If you pick up a state randomly that has at most 3 particles, i.e., of the type $\alpha_0\ket{0}+\alpha_1\ket{1}+\alpha_2\ket{2}+\alpha_3\ket{3}$, these are the chances that you will find it with such and such a population and particle fluctuations. Importantly, there are some limits to the allowed values you will get. Namely, your state has to satisfy:

$$\max\left( n_0 g^{(3)},\frac{n_0 g^{(3)}}{3}+\frac{2}{n_0}-\frac{2}{n_0^2}\right) \leq g^{(2)}\leq\frac{n_0g^{(3)}}{2} + \frac{1}{n_0}\,,$$


$$\frac{2 g^{(2)}}{n_0}-\frac{2}{n_0^2}\leq g^{(3)}\leq\min\left(\frac{g^{(2)}}{n_0},\frac{3 g^{(2)}}{n_0}-\frac{6}{n_0^2}+\frac{6}{n_0^3} \right)\,,$$

as well as a condition on $n_0$ which is however too big to be written there (cf. Eqs. (28,29,35—36) of the text). As you see, your particle fluctuations are bounded both from above and below. So it's not like you can go anywhere. Granted, this is for a truncated space, and the lack of enough particles could understandably cramp the span of your reach. Note however particular that even if you allow a maximum of 3 particles, you can get arbitrarily high superbunching, by allowing $n_0$ to be small (note the $1/n_0$ divergence on the rhs).


Anyway, it is true that adding more particles wins more space. But not all the space. These are the boundaries for arbitrary $N$ (the case $N=3$ gives the conditions for the lhs and rhs of the above inequalities to be valid as well, as not all combinations of $n_0$ and $g^{(2)}$ or $g^{(3)}$ are allowed):

$$ \frac{\lfloor n_0 \rfloor !}{(\lfloor n_0 \rfloor-k)!n_0^k} \left(1+ \frac{k(n_0-\lfloor n_0 \rfloor)}{\lfloor n_0 \rfloor+ 1 - k} \right) \leq g^{(k)} \leq \frac{(N-1)!}{(N-k)!} \frac{1}{n_0^{k-1}}$$

From this expression, one sees that with increasing $N$, the rhs becomes unbounded, i.e., with enough particles, you can get $g^{(k)}$ as large as you want for any population $n_0$ and order $k$ of the correlation. However, the lhs does not depend on $N$, and while $n_0$ can now take larger values (up to $N$), it cannot access smaller values of $g^{(k)}$. This is how increasing portion of the $(n_0,g^{(2)})$ space get covered with increasing $N$ (a similar result holds for $(n_0,g^{(k)})$):


The white area (where Schrödinger's cat is playing) is forbidden, there are no states in the Hilbert space providing such combinations of populations and intensity fluctuations.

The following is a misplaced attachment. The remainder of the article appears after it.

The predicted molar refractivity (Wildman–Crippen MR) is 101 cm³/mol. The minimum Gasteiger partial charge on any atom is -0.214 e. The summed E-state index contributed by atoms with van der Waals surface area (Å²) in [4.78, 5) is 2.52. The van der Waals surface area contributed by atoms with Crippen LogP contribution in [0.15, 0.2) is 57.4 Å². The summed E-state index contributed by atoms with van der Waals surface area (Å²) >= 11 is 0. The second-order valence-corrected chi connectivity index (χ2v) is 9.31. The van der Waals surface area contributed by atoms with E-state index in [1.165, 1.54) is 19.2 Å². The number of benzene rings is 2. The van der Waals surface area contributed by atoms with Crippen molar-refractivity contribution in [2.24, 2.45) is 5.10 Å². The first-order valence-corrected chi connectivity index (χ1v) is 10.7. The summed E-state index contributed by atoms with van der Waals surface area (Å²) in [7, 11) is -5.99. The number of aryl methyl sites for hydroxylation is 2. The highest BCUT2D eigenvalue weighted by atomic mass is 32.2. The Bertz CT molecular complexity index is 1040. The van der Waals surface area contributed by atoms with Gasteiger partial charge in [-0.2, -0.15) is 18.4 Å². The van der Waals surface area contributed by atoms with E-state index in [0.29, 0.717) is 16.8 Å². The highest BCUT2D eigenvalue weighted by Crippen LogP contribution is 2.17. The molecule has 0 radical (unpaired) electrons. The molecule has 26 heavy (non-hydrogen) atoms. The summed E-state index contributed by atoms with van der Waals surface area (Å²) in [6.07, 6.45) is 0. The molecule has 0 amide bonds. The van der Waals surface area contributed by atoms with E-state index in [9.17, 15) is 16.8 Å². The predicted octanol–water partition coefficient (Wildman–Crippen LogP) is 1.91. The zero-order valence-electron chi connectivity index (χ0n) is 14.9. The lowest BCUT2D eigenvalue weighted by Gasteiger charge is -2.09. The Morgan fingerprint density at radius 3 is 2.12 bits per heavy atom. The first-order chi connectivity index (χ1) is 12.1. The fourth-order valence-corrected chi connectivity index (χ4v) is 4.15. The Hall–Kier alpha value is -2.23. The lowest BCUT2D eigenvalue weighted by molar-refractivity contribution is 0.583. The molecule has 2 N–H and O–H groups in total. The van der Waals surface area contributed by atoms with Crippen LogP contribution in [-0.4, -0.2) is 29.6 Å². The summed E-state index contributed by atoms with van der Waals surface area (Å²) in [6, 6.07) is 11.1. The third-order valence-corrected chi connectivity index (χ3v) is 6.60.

As an illustration that this relief of the Hilbert space is not familiar even to those who are used to cruise its waters, we have highlighted the area of possible states such that $g^{(2)}<1/2$ and $n_0>1$. That is, states with more than one particle on average, but an antibunching smaller than 0.5. The point is that $g^{(2)}<0.5$ has been "accepted" as a criterion for single-photon sources or single-photon states, the logic being that since $\ket{2}$ has a $g^{(2)}$ of 0.5, anything with a smaller $g^{(2)}$ has to have one particle at most. This is badly broken logic (since the $g^{(2)}$ should not then be merely smaller than 0.5, but exactly 0). Going deeper into this question is the topic of another work, our Criterion for single-photon source, and I will postpone further discussion about this too when the paper will be published, although you can already consult the work itself, arXiv:1610.06126. Instead, as a conclusion, I will list below a collection of how this oversight of the structure of the Hilbert space has been repeated throughout the years and throughout journals, including from some of the most distinguished scientists of the field writing in the most distinguished places:

This is from Michler  et al.:[4] (here they don't refer explicitly to the 1/2)


but they do in this text:A Quantum Dot Single-Photon Turnstile Device. P. Michler, A. Kiraz, C. Becher, W. V. Schoenfeld, P. M. Petroff, Lidong Zhang, E. Hu and A. İmamoğlu in Science 290:2282 (2000).


This is from Becher  et al.:[5]


This is from Dong  et al.:[6]


This is from Verma  et al.:[7]


This is from Buckley  et al.[8]


the presence of a single quantum emitter can be confirmed by measuring $g^{(2)}(0) < 1/2$.

As shown by Grunwald,[9], $g^{(2)}<1/2$ proves that the state has a $\ket{1}$ component. It is probably not what the Authors meant above although literally it can be interpreted as such.

This is from Di Martino  et al.[10] (supplementary material):


This is from Matthiesen  et al.[11] (supplementary material, they also have the 1/2 lines in the main text but do not comment on their meaning):